Cardinal Robert Sarah criticizes certain behaviors of lay ministers in June 2015 essay for L’Osservatore Romano.
In this regard it is deplorable that the sanctuary in our churches is not a place strictly reserved for divine worship, that people enter it in worldly garb, and that the sacred space is not clearly delimited by the architecture. Since, as the Council teaches, Christ is present in His word when it is proclaimed, it is likewise harmful that lectors do not have proper attire that shows that they are not pronouncing human words but a divine word.
I’d like to know how he views the “sanctuary.” My sense is that this would ideally include the nave, and so it opens up the discussion to all the laity.
As for the notion that clarity is sometimes blurred by architecture, that also has a context in diverse individuals. Some people have a very narrow view of what constitutes a “proper” church. And others are more attuned to sacred architecture however they encounter it.
Lots of clergy attempt to encourage people to a higher dress code. It’s probably worth looking more deeply at the underlying assumptions regarding the shift from Sabbath to leisure as the primary understanding of Sunday.
Even liturgical ministers fail now and then in this regard. My sense is that they should blend in with the people, and attract no notice at all, either in terms of too dressy or not dressy enough.
Notes: I’ve used an “early” translation, attributed here to Michael J. Miller at Catholic World Report. I wasn’t able to find the original essay on the L’Osservatore Romano site.
From Chapter V of the GIRM, which is a post-conciliar document last I checked:
II. Arrangement of the Sanctuary for the Sacred Synaxis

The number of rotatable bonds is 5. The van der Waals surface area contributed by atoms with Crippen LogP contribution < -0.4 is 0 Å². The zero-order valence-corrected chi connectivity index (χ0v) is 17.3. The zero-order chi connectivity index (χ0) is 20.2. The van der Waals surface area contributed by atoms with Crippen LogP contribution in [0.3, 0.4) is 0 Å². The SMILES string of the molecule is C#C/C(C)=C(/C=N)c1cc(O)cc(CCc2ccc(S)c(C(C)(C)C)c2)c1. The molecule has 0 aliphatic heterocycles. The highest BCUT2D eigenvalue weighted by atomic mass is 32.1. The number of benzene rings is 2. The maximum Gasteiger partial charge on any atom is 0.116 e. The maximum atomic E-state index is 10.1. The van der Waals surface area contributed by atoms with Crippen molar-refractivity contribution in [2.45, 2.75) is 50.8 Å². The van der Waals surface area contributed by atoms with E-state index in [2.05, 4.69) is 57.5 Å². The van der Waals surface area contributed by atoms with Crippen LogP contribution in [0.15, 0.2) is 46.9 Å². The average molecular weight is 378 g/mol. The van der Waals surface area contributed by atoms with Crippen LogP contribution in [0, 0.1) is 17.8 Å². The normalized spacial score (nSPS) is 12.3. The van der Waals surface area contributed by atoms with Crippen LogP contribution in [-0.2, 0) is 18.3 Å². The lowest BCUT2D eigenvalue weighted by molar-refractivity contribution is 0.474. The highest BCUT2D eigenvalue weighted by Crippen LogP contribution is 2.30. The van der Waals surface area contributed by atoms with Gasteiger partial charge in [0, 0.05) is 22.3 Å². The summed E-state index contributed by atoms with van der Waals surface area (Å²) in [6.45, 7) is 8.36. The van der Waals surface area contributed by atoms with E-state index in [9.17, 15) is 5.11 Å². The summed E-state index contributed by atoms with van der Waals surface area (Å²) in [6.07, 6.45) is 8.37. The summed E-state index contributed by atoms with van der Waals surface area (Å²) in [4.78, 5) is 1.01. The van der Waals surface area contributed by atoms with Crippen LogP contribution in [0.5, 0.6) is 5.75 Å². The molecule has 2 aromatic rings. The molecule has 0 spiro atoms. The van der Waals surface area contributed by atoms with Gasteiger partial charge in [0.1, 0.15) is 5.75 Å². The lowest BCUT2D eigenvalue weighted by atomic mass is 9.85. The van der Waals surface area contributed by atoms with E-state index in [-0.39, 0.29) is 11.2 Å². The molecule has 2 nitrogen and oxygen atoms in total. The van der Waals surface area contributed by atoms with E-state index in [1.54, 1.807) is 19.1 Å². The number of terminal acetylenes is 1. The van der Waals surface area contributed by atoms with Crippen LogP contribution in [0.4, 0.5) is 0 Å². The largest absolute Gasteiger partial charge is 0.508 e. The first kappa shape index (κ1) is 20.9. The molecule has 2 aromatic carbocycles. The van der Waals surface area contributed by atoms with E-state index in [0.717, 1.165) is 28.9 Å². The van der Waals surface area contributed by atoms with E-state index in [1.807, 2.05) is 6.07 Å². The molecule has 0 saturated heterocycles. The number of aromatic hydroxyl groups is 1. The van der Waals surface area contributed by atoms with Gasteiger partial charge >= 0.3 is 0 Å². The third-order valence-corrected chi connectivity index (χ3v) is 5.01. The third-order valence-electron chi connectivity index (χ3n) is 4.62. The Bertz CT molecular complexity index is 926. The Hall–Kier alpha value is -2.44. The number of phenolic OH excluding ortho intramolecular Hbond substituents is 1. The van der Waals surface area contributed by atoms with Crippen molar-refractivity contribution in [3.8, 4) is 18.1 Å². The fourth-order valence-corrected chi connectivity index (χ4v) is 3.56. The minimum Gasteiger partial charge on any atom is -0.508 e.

295. The sanctuary is the place where the altar stands, the Word of God is proclaimed, and the Priest, the Deacon, and the other ministers exercise their functions. It should be appropriately marked off from the body of the church either by its being somewhat elevated or by a particular structure and ornamentation. It should, moreover, be large enough to allow the Eucharist to be easily celebrated and seen.
I accept the definition. If that is Cardinal Sarah’s understanding, I would quibble with him about *where* divine worship takes place. Certainly, the CDWDS has made recent rulings (with which I largely agree) about the dignity of the church building as a whole, including the nave. Worship is far from exclusive to the sanctuary, in fact it would seem a small minority of worship actually takes place there.
Ah, but his syntax indicates his reference is not about where divine worship happens, but what part of the overall space is supposed to be strictly reserved for divine worship.
PS: A memory from a community I long inhabited in the 1990s. It was a venerable church space, with a sanctuary and nave and vestibule. The Blessed Sacrament was reserved in a separate, much smaller chapel that also was used for daily Masses. The tabernacle was in one of the four corners of the chapel, fairly opposite the entrance door, and there were small doors to enclose the tabernacle corner if need be.
The purpose of the reservation chapel was in tension with the fact that the chapel was often turned to for convenient meeting space (there were offices and spaces off the main space, too…). One would have to remind people (if one was not well placed to do it ones’ self) to at least close the door to the tabernacle corner before proceeding to have a committee meeting or, worse, a community meeting involving a lot of heated exchanges of opinions and sometimes even personal invective. People were oblivious to the issue, and eyebrows would be raised if one if tried to gently deal with the issue.
A previous pastor here instituted the practice of having the lectors and EMHC’s wear albs. I have never seen this done in other parishes. The albs are getting kind of worn and dingy. I and the other EMHC’s are hoping to see them retired. Replacing them would be expensive. Not sure what the original purpose was.